For me, it is surprising how much money and time is invested in technology and knowledge gain and how little is invested in building cohesive teams. Every time when I work with a team, I realise that knowing the “what” is not the problem, people know what they should do to get better results. The challenge is in the “HOW”, and how to implement the “what”.
Now, everything we want to know is at 1 Click distance. Information is everywhere and easily accessible. And the gap between what we know and what we do it getting bigger.
In these days of rapid change and overload of information, teamwork remains the one sustainable competitive advantage that has been largely overlooked.
There is time, and energy spent on being up to date with technology and information, the latest tools, but not so significant investment in building effective and cohesive teams.
Why is this happening?
Teamwork is hard to measure. Why? Because it impacts the outcome of the organisation in such comprehensive and invasive ways that it’s virtually impossible to isolate it as a single variable.
As difficult as teamwork is to measure, its power cannot be denied. When people come together, have a common goal and support each other, they can accomplish what might have looked impossible on paper.
Patrick Lencioni says in his book “The five dysfunctions of a team” that the recipe for building a strong cohesive team has 5 ingredients:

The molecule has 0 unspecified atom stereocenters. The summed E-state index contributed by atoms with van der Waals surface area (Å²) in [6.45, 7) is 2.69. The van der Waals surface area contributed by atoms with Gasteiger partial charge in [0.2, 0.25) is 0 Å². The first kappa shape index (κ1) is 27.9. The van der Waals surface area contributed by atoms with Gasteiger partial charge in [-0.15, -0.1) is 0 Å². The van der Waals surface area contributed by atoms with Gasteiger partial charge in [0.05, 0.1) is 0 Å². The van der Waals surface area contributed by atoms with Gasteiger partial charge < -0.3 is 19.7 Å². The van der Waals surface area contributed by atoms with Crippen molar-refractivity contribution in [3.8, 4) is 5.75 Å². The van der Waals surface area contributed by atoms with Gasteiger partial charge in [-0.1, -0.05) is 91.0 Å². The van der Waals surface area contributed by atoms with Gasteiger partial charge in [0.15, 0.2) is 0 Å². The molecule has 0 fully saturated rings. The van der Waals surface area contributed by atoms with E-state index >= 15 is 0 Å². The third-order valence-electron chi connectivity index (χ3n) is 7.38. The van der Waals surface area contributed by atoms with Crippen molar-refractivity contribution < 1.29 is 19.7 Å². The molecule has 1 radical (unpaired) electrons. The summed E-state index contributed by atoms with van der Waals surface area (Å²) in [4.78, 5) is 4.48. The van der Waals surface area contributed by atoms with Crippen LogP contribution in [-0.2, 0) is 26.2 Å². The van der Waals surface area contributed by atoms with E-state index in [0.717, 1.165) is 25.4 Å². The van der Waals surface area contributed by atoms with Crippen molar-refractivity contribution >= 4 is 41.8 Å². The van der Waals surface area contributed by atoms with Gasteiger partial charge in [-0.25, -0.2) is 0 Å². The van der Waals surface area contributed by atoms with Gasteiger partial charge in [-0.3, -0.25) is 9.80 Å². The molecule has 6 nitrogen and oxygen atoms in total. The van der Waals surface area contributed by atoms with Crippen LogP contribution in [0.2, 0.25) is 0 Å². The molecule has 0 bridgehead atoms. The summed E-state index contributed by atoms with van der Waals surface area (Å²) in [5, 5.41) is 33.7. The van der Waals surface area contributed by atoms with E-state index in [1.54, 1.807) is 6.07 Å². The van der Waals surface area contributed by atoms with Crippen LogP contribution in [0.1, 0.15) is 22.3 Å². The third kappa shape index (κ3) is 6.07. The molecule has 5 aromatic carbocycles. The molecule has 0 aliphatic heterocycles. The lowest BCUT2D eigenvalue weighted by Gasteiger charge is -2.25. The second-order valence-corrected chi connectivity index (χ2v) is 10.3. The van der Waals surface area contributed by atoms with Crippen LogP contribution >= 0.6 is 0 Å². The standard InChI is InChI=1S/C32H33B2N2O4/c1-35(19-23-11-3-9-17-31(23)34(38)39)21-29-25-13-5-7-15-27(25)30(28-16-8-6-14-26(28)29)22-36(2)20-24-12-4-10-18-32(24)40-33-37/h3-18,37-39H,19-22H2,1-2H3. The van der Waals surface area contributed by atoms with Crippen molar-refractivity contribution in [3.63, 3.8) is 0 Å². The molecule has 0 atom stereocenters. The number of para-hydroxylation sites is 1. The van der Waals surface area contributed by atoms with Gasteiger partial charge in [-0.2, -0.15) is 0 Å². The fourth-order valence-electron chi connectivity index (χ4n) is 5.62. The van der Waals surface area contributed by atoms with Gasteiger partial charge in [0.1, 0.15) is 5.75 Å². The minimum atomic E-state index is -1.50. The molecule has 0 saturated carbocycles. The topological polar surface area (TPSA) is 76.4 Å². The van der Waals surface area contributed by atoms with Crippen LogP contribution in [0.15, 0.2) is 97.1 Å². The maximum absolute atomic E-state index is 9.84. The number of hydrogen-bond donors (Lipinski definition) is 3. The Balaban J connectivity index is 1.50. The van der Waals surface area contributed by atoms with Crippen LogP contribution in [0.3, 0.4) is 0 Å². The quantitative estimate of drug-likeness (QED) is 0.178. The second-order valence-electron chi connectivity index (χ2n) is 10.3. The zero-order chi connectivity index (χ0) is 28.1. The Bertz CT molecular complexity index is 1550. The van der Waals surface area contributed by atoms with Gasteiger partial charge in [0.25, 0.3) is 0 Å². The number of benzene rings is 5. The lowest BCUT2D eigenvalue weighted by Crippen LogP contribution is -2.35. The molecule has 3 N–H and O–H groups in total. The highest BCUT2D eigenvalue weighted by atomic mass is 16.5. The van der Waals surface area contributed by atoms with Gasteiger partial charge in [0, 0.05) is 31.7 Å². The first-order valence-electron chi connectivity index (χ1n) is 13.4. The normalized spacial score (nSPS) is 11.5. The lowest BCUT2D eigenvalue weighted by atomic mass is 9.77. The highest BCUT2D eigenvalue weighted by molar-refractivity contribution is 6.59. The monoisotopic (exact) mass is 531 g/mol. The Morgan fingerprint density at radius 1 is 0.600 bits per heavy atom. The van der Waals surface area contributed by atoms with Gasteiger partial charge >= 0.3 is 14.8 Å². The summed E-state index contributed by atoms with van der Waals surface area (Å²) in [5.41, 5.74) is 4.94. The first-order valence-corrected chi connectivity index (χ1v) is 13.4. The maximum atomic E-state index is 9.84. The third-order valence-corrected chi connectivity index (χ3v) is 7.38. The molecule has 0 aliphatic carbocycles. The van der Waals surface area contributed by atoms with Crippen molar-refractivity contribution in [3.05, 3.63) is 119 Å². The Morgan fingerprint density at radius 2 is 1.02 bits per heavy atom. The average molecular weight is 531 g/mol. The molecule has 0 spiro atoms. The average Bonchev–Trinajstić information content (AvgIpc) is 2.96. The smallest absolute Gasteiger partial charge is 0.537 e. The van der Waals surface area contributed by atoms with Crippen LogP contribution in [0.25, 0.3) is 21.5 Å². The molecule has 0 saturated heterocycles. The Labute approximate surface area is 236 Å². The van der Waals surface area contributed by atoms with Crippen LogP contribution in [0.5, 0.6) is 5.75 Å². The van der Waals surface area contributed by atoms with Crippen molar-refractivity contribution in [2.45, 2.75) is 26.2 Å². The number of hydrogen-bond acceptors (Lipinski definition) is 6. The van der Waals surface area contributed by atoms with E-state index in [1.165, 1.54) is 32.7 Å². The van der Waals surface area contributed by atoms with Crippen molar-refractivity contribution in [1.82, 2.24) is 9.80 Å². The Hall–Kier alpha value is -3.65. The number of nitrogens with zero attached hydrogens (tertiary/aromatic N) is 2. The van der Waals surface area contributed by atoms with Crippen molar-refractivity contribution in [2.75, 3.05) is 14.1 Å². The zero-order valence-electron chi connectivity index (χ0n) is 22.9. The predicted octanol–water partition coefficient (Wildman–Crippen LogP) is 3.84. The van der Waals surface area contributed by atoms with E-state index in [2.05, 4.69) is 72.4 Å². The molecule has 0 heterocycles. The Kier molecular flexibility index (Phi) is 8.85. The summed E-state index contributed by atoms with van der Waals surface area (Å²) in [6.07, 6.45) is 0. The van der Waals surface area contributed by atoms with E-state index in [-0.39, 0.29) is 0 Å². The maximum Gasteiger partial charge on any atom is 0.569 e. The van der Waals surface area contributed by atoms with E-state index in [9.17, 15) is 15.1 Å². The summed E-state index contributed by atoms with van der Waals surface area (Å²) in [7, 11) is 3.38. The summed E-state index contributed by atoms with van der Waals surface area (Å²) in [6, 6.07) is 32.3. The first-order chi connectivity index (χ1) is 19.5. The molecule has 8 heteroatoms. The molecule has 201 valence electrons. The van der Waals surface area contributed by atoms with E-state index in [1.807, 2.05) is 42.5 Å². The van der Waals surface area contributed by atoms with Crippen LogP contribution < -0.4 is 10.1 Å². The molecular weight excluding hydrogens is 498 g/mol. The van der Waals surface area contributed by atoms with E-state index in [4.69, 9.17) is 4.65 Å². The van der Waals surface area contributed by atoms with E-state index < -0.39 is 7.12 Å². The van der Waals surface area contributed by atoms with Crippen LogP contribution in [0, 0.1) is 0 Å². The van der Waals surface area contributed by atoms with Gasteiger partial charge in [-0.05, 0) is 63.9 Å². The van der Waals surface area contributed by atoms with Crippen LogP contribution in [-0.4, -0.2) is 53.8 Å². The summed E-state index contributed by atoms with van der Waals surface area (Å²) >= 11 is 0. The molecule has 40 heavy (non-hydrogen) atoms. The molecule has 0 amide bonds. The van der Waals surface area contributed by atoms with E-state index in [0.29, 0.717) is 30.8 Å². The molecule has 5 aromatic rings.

Members of a high functioning team trust one another on a fundamental, emotional level, and they are comfortable being vulnerable with each other about their weaknesses, mistakes, fears, and behaviours. They get to the point where they can be completely open with one another, without filters.
2. Healthy Conflict
Trust is a requirement for having healthy conflict. Teams that trust one another are not afraid to engage in passionate dialogue around issues and decisions that are key to the organisation’s success. They do not hesitate to disagree with, challenge, and question one another, all in the spirit of finding the best answers, discovering the truth, and making great decisions.
Teams that engage in unfiltered conflict are able to achieve genuine buy-in around important decisions, even when various members of the team initially disagree. That’s because they ensure that all the opinions and ideas are put on the table and considered, giving confidence to the team members that no stone has been left unturned.
Teams that commit to decisions and standards of performance do not hesitate to hold one another accountable for adhering to those decisions and standards. What is more, they don’t rely on the team leader as the primary source of accountability; they go directly to their peers. It is far more effective when team members go directly to one another and give frank, honest feedback.
Teams that trust one another, engage in healthy conflict, commit to decisions and hold one another accountable are very likely to set aside their individual needs and agendas and focus almost exclusively on what is best for the team. They do not give in the temptation to place their departments, career aspirations, or ego-driven status ahead of the collective results that define team success.
Every time when I finish this process with a team and the team is built on trust, shares their perspectives, have a common and clear direction, are committed, they keep each other accountable and focus on results, they are unstoppable. The energy, enthusiasm and belief make the impossible possible in a cohesive team.
How do you do this? Join us in a complimentary session where we discuss the first ingredient of building a strong, cohesive team.